A request
May 30th, 2007 by teragram

So, as you probably know, we’ve bought a house. Said house is not exactly in tip-top condition, and that’s where the request comes in. We need to get quotes for the following services and products. Any suggestions would be appreciated (preferably by email, but a comment will do 🙂 )

Fireplace (to buy and install)
Heating system
Kitchen appliances
Kitchen cabinets
Wooden floor sanding and varnishing


Feminine fists of fury
May 28th, 2007 by teragram

Zoomie mentioned e-voting recently, and reading it reminded me of a post I had intended to write.

In case you haven’t figured this out yet, let me tell you that I’m a democracy nerd. I looked forward to getting the opportunity to vote so much that when I finally turned 18 I found out how to have myself added to the supplementary register so that I could vote in an upcoming referendum. I couldn’t have done what I did to stop e-voting here if I didn’t care as much as I do. Which is why C and I sat in front of the TV from 9am till 11:30pm on Friday watching the election coverage. We found it *exciting*.

Late into the evening John Bowman had Joe McCarthy on to talk (briefly) about e-voting. He introduced Joe by saying that he had “perhaps single-handedly” stopped the introduction of e-voting in Ireland. Before I go on to gripe, let me make two things clear. First, I don’t begrudge Joe the attention. Joe did amazing, wonderful, and important work in the fight against e-voting in Ireland. Not only that, but he’s much better at being interviewed than I am. He enjoys it, he gets the point across, and he’s fun to listen to. Second, I don’t have any interest in being on TV. I’m not in the least bit sorry that I was sitting comfortably on a couch on Friday evening rather than sitting across from John Bowman on live TV. I’m *glad* that I haven’t been on radio more than twice in the last two years.

Here’s my complaint: I’m fairly convinced that the reason I wasn’t asked to speak to John Bowman, and the reason he is able to think of Joe as fighting alone, is that I’m a girl. It’s not as if John Bowman’s never heard of me. I’ve discussed e-voting with him *in person*. He had me on the panel of Questions and Answers for goodness sake. But I’d be willing to bet I didn’t feature in his “from the archives” on e-voting on Sunday morning (I didn’t hear it all). And it’s not just John Bowman. When RTE’s Scannal did a review of the history of e-voting in Ireland they didn’t use footage from my appearances on either Questions and Answers or Primetime (neither I nor ICTE featured in the program at all, that I recall). Mind you, I don’t in the least blame Joe McCarthy; he’s probably said *my* name more times on radio than he has Martin Cullen’s. He didn’t mention me on Friday, but he didn’t have time.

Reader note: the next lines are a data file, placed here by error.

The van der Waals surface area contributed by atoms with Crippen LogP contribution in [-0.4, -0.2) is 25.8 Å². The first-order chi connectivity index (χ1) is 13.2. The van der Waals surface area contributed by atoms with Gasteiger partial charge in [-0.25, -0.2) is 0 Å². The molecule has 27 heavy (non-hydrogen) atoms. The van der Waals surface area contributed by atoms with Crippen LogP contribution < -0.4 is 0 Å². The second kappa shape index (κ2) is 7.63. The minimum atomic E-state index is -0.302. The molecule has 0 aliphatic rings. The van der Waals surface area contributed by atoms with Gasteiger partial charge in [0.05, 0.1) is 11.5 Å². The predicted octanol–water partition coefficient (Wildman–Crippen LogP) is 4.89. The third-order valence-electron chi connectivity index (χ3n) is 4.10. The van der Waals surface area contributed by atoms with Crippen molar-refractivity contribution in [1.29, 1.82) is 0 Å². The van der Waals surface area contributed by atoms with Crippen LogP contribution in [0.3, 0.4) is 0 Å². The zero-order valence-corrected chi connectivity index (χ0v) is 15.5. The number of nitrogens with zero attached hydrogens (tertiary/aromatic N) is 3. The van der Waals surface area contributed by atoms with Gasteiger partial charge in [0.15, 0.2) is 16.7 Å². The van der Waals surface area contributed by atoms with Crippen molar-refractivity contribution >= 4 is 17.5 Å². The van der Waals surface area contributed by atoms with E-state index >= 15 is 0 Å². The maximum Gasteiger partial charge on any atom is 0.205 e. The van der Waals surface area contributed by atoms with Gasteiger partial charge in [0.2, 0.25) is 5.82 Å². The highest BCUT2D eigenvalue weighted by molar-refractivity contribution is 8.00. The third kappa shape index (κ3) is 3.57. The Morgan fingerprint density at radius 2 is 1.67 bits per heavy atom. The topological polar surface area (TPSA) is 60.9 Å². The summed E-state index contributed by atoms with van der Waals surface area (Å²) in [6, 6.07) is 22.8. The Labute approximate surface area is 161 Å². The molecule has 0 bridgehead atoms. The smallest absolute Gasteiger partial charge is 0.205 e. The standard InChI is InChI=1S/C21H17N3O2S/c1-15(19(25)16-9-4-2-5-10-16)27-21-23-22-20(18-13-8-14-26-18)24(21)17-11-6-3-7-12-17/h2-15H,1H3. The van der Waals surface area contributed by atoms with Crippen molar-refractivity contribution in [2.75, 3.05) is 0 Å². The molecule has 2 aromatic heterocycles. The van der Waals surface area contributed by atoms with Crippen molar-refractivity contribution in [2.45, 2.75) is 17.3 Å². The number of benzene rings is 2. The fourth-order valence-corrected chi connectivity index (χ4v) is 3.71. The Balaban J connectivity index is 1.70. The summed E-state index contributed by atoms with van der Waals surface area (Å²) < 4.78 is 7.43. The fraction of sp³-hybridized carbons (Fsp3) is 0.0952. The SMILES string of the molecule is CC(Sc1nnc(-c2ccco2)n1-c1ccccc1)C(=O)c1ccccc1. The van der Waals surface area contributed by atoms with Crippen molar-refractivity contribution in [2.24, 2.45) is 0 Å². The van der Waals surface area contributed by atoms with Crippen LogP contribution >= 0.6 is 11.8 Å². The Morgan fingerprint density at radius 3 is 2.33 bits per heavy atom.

Maybe I sound bitter, but it gets my goat. I can’t think of any reason why I’d be ignored this way other than my gender, and it makes me angry.


May 24th, 2007 by teragram

Most people I know do, or will, love XKCD (though don’t ask me where the current series is headed).

Also, FEAR MY TOMATO!!1!!!1!

May 4th, 2007 by teragram

As Zoomtard has noticed, I haven’t been posting much recently. Well suck it up. This may be the tiny one-tree oasis in a long teragram-drought. is an often-offensive web-cartoon, but I was amused by this one:
Ludid TV cartoon

especially once I found this picture of Richard Dawkins:
Richard Dawkins


Today I have otherwise been amused by:
Pour Quoi
Dave Hash
Lord of the Rings: an allegory of the PhD?

Teragram, parching your thirst

Maybe I *like* my L-plates
Mar 28th, 2007 by teragram